March 11, 2014 10:13 am | Categories:
Addressing the 2014 legislative conference of the North American Building and Construction Trades Department – one of the operational arms of the AFL-CIO – ExxonMobil Chairman and CEO Rex Tillerson outlined “an extraordinary growth opportunity” for the American economy that is tied to domestic energy development. One key, Rex suggested, is for policymakers to act responsibly:
With sound energy policies, we could see up to 452,000 new U.S. jobs flow from LNG exports by 2035 … 500,000 new U.S. jobs supported by new oil sands development within 20 years … and, in the upstream industry alone, 166,000 jobs for African-American and Hispanic/Latino workers between the years 2010 and 2020. In short, by 2030, sound energy policies that enable increased development of our domestic energy resources could increase government revenue by $800 billion and create 1.4 million new jobs.
What is keeping this from happening is Washington. As Rex noted, “All we need is the green light to proceed.”
That’s the case with everything from energy exports to the Keystone XL pipeline to unlocking access to offshore deposits of oil and natural gas. In each instance, our industry is waiting on action from Washington policymakers to remove obstacles to energy-related economic opportunity and growth.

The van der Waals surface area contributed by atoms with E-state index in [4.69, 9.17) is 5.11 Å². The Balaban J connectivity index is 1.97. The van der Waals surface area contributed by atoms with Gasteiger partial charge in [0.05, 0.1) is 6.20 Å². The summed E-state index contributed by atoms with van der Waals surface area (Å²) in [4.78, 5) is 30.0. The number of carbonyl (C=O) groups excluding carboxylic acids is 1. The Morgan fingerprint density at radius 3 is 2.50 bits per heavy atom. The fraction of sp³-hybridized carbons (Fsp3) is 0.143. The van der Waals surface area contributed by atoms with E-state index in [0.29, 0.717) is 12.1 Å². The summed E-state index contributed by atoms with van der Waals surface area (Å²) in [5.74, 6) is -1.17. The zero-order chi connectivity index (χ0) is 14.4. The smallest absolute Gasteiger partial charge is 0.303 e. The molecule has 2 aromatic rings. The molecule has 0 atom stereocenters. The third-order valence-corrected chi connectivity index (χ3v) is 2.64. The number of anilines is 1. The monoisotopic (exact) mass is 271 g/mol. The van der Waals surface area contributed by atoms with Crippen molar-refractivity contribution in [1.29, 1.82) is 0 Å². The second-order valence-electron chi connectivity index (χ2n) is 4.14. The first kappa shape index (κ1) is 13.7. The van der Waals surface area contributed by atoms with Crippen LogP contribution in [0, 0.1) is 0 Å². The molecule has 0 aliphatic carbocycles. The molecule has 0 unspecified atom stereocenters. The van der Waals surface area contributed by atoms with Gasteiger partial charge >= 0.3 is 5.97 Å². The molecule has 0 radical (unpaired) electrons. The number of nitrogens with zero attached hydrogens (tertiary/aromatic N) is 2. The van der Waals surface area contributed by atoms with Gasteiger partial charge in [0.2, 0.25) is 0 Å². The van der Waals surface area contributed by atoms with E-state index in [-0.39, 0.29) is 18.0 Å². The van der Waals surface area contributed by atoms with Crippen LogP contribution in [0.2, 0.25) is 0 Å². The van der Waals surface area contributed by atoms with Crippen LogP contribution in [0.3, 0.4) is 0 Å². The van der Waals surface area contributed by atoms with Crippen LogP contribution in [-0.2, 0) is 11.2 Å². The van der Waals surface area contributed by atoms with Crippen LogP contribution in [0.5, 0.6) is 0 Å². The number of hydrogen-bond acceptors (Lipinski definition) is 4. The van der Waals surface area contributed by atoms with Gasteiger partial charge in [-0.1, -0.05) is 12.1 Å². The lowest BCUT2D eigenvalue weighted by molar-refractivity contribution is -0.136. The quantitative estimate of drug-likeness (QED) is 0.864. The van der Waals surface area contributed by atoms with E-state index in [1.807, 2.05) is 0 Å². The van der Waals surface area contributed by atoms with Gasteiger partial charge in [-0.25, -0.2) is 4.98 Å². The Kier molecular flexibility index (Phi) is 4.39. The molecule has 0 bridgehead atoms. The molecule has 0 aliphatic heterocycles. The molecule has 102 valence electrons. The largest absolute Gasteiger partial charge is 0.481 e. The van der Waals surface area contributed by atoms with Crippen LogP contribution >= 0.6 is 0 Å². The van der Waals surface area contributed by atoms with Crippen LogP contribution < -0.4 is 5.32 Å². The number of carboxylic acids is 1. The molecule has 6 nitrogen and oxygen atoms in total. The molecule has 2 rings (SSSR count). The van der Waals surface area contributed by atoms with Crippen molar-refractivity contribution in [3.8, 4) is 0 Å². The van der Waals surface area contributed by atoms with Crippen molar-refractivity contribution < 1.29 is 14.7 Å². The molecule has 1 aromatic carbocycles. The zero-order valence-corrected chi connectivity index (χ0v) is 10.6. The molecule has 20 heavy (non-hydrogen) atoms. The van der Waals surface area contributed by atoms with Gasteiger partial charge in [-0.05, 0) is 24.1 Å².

Rex praised the Building Trades for working with companies like ExxonMobil to communicate the importance of America’s energy revolution to policymakers at the federal as well as state and local levels. Organized labor has offered one of the most effective voices in America’s energy policy discussions in recent years.
Rex’s address heralded a level of partnership between the petroleum industry and labor groups to meet the challenges of the coming decades, most notably with regard to filling the jobs of the future.
The U.S. workforce is aging and baby boomers are retiring just when the surge in domestic energy production is offering new opportunities for our economy, particularly in petrochemical manufacturing.
Rex discussed how industry can work with groups such as the Building Trades to develop new models for training the workers needed to take advantage of the economic opportunities offered by the country’s shale energy revolution.
The cooperation displayed by organizations such as the Oil and Natural Gas Industry Labor Management Committee – which Building Trades president Sean McGarvey chairs and on whose board Rex sits – provides a critical framework for meeting job training and other challenges.
Rex had a lot more to say than that. You can read his whole address here.